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Copper Toxicosis (Bedlington Terrier Type) -SINGLE ASSAY TEST Overview

Copper Toxicosis (Bedlington Terrier Type) -SINGLE ASSAY TEST
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Category: Digestive system / Gastrointestinal - Associated with the organs and structures of the digestive system

Gene: COMMD1 on Chromosome 10

Variant Detected: Substitution G>T and Deletion

Severity: Scale 5 is the most extreme in severity. It comprises rapidly fatal diseases that may also cause a significant decrease in the quality of life.

Mode of Inheritance: Autosomal Recessive

Test Overview: Copper toxicosis is an inherited disease that affects the ability of the liver to process and excrete copper into the bile.  Copper is highly toxic to cells above certain concentrations, and if it cannot be excreted it builds up in the liver cells until it reaches toxic levels.  This disease is especially common in Bedlington terriers, and has been reported as an autosomal recessive disorder.  However, recent research suggests that more than one gene is responsible for producing copper toxicosis in dogs (i.e. it may be a polygenic disease).  This disease occurs occasionally in Bedlington terrier crosses. There are three recognised forms of copper toxicosis:  Asymptomatic copper toxicosis. These dogs show no clinical signs of disease (they are asymptomatic) although a liver biopsy and liver copper level would indicate that they are “affected”.  Many dogs seem to fall into this category, and may live normal lives.  However they may progress to clinical disease at any time. Acute copper toxicosis. In this case a dog becomes acutely ill with liver failure, often at a relatively young age (ie 2-3 years).  This may be precipitated by a stressful incident.  The sudden release of copper from liver cells also causes red cell breakdown, causing a haemolytic crisis.  These dogs often die within a few days despite treatment. Chronic copper toxicosis. This commonly occurs in older dogs, and shows as a gradual onset of worsening liver failure.  Signs are often vague or non-specific, and may not be detected until liver damage is very advanced.  Signs include lethargy, reduced appetite, thirst, weight loss, intermittent vomiting, diarrhoea, then with late disease jaundice and fluid accumulation in the abdomen, with depression and possibly other neurologic signs. If animals can be detected early enough, treatment with copper chelating agents in the diet can minimise or prevent signs of copper toxicosis.  Once copper toxicosis has developed and liver failure is evident, it cannot be cured.  Medication and dietary modification can help to manage the signs of the disease.  Diagnosis of copper toxicosis in the past has been by liver biopsy, which has necessitated general anaesthesia and invasive surgery.  A DNA test (the COMMD1 test) has recently been developed for the detection of carrier and affected Bedlington terriers, however it is known from recent research that there is at least one other gene responsible for copper toxicosis, and there is no direct evidence that COMMD1is even involved in copper metabolism.  Research is continuing.  Current recommendations for breeders include ensuring puppy purchasers are aware of the limitations of the COMMD1 test, and ideally to continue liver biopsy testing of their breeding stock.  Liver biopsy currently remains the only way to definitively tell if a dog is affected by copper toxicosis.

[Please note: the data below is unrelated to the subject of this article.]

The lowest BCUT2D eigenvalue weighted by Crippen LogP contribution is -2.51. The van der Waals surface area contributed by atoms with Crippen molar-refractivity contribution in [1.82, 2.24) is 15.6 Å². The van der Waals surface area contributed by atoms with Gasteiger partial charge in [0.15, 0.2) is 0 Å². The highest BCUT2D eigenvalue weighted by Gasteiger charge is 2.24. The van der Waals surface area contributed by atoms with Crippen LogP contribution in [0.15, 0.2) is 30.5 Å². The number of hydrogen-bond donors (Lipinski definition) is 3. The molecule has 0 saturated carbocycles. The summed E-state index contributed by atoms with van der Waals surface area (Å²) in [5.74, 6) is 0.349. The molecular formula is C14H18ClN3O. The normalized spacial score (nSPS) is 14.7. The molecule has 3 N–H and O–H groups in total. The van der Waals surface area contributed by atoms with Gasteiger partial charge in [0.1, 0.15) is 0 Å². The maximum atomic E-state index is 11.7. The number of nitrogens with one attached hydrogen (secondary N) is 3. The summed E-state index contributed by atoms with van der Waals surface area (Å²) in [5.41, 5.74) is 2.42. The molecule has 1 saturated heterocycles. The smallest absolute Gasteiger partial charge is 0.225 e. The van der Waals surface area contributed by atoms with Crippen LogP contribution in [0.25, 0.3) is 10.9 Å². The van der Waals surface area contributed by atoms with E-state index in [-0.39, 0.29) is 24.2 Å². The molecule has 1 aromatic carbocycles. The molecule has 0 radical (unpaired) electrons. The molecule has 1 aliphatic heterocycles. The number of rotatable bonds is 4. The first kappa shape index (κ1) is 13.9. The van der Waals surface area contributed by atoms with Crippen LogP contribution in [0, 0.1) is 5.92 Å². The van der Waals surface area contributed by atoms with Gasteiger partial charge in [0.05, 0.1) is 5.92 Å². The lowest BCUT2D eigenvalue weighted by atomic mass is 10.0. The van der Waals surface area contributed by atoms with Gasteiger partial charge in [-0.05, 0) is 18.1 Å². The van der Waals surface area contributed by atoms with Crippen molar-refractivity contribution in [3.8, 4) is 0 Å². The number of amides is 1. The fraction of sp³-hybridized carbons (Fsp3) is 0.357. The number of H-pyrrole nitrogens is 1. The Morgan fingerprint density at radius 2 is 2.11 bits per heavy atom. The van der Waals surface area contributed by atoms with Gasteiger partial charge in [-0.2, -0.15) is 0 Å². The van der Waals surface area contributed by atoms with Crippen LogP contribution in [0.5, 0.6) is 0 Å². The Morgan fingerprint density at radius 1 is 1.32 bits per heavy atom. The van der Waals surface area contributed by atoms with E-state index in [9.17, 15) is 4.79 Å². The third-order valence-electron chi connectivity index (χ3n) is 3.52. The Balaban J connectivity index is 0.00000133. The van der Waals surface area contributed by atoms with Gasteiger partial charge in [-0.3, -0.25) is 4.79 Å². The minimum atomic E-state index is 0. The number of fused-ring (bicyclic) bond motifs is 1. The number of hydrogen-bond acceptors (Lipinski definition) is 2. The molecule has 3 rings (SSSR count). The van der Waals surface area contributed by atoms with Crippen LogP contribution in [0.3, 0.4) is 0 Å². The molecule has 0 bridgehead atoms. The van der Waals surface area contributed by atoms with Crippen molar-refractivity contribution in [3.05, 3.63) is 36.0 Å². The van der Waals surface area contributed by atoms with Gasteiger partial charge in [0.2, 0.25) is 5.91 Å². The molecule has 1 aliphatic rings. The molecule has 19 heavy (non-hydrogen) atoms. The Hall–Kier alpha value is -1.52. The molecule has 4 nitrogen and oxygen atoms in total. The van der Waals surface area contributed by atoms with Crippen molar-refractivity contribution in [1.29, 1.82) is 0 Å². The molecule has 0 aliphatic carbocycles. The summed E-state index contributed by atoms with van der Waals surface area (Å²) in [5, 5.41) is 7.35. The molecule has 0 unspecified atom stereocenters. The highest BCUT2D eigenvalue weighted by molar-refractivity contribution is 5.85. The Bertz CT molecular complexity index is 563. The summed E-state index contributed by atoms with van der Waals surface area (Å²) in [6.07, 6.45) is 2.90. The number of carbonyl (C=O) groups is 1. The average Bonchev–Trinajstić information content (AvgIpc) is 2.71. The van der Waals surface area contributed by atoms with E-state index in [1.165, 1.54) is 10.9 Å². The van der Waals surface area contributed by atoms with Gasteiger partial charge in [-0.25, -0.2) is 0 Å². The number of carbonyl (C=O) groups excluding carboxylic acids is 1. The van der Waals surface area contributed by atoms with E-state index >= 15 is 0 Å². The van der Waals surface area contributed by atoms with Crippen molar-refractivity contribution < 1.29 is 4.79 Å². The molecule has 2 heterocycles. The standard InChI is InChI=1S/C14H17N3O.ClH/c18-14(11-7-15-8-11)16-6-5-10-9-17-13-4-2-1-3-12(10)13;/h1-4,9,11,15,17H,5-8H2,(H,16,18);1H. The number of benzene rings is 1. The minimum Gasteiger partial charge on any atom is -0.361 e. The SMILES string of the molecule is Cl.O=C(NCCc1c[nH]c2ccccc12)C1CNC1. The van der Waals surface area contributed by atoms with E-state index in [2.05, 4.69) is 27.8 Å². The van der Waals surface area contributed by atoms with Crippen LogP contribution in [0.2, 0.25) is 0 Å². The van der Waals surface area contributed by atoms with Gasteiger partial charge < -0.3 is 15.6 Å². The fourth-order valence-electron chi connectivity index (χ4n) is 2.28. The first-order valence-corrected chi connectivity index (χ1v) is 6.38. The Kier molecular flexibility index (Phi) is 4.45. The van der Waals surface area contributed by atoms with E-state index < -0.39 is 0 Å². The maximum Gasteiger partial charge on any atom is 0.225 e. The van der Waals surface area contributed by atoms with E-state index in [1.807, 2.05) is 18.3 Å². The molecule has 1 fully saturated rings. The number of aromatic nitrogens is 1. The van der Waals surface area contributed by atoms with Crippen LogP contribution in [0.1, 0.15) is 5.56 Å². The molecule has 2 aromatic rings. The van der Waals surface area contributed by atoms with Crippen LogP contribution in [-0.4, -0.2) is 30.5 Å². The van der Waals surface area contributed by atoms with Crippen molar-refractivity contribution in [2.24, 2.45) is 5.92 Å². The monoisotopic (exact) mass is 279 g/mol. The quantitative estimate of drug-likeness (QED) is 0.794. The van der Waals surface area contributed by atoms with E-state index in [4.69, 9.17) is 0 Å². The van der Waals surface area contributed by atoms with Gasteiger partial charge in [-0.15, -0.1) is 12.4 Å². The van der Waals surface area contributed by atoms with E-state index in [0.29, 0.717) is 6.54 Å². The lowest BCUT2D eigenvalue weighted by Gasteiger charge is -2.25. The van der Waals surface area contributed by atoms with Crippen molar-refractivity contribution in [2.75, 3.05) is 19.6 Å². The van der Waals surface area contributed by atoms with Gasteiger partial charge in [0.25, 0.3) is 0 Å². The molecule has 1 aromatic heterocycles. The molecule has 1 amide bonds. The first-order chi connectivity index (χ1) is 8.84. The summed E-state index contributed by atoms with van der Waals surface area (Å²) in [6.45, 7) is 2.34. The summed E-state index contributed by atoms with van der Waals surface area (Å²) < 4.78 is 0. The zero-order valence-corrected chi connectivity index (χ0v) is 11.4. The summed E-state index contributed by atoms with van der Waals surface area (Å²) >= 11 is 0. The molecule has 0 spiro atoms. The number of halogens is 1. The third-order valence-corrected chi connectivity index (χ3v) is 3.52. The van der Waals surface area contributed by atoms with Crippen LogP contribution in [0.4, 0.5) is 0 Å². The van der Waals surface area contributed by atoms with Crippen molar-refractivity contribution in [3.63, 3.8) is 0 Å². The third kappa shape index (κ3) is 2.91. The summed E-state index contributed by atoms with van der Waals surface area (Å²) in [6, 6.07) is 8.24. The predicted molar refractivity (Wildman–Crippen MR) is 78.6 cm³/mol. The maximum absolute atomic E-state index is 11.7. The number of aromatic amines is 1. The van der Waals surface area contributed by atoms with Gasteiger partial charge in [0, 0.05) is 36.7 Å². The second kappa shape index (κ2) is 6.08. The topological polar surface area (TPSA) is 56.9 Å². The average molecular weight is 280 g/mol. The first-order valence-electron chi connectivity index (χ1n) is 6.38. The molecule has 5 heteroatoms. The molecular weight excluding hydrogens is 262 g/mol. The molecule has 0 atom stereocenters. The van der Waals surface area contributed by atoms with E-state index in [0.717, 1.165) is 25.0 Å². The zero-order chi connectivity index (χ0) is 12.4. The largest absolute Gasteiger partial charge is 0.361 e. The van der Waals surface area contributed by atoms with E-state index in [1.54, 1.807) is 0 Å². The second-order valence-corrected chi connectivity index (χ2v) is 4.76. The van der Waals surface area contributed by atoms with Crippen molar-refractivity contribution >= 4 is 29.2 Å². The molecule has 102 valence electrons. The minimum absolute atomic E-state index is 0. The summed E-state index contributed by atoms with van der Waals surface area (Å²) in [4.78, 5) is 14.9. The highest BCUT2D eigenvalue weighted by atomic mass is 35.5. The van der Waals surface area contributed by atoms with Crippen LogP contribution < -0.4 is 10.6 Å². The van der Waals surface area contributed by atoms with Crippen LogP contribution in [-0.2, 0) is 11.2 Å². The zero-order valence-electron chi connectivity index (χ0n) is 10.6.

Research Citation(s):
Mamm Genome. 2012 Feb;23(1-2):62-75. [PubMed: 22147205]
J Vet Sci. 2004 Mar; 5(1):19-28. [PubMed: 15028882]
Hum Mol Genet. 2002 Jan 15;11(2):165-73 [PubMed: 11809725]
Am. J. Path. 1982 Mar; 106(3): 432-434


Associated Breed(s): Bedlington Terrier,